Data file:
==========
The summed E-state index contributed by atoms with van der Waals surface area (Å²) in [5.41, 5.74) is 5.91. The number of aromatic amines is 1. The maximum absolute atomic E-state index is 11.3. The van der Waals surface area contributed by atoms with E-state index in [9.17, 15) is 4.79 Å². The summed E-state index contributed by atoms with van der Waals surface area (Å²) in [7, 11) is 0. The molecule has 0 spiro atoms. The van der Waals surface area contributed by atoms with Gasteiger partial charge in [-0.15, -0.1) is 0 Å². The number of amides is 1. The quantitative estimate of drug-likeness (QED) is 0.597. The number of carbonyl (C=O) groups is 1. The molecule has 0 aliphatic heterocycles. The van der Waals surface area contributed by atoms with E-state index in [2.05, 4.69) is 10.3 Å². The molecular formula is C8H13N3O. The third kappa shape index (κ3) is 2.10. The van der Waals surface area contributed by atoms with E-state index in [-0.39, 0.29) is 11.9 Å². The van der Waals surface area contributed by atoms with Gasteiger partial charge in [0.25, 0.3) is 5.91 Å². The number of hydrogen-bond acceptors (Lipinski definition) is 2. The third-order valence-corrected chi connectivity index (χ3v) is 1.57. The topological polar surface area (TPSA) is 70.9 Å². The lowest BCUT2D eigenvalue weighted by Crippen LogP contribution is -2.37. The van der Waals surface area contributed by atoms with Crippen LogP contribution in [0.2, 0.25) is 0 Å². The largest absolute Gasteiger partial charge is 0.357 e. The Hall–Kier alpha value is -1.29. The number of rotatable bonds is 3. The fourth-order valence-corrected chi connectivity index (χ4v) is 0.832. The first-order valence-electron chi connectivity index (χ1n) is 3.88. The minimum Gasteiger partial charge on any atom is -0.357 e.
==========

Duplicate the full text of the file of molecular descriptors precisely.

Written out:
The summed E-state index contributed by atoms with van der Waals surface area (Å²) in [5.41, 5.74) is 5.91. The number of aromatic amines is 1. The maximum absolute atomic E-state index is 11.3. The van der Waals surface area contributed by atoms with E-state index in [9.17, 15) is 4.79 Å². The summed E-state index contributed by atoms with van der Waals surface area (Å²) in [7, 11) is 0. The molecule has 0 spiro atoms. The van der Waals surface area contributed by atoms with Gasteiger partial charge in [-0.15, -0.1) is 0 Å². The number of amides is 1. The quantitative estimate of drug-likeness (QED) is 0.597. The number of carbonyl (C=O) groups is 1. The molecule has 0 aliphatic heterocycles. The van der Waals surface area contributed by atoms with E-state index in [2.05, 4.69) is 10.3 Å². The molecular formula is C8H13N3O. The third kappa shape index (κ3) is 2.10. The van der Waals surface area contributed by atoms with E-state index in [-0.39, 0.29) is 11.9 Å². The van der Waals surface area contributed by atoms with Gasteiger partial charge in [0.25, 0.3) is 5.91 Å². The number of hydrogen-bond acceptors (Lipinski definition) is 2. The third-order valence-corrected chi connectivity index (χ3v) is 1.57. The topological polar surface area (TPSA) is 70.9 Å². The lowest BCUT2D eigenvalue weighted by Crippen LogP contribution is -2.37. The van der Waals surface area contributed by atoms with Crippen LogP contribution in [0.2, 0.25) is 0 Å². The largest absolute Gasteiger partial charge is 0.357 e. The Hall–Kier alpha value is -1.29. The number of rotatable bonds is 3. The fourth-order valence-corrected chi connectivity index (χ4v) is 0.832. The first-order valence-electron chi connectivity index (χ1n) is 3.88. The minimum Gasteiger partial charge on any atom is -0.357 e.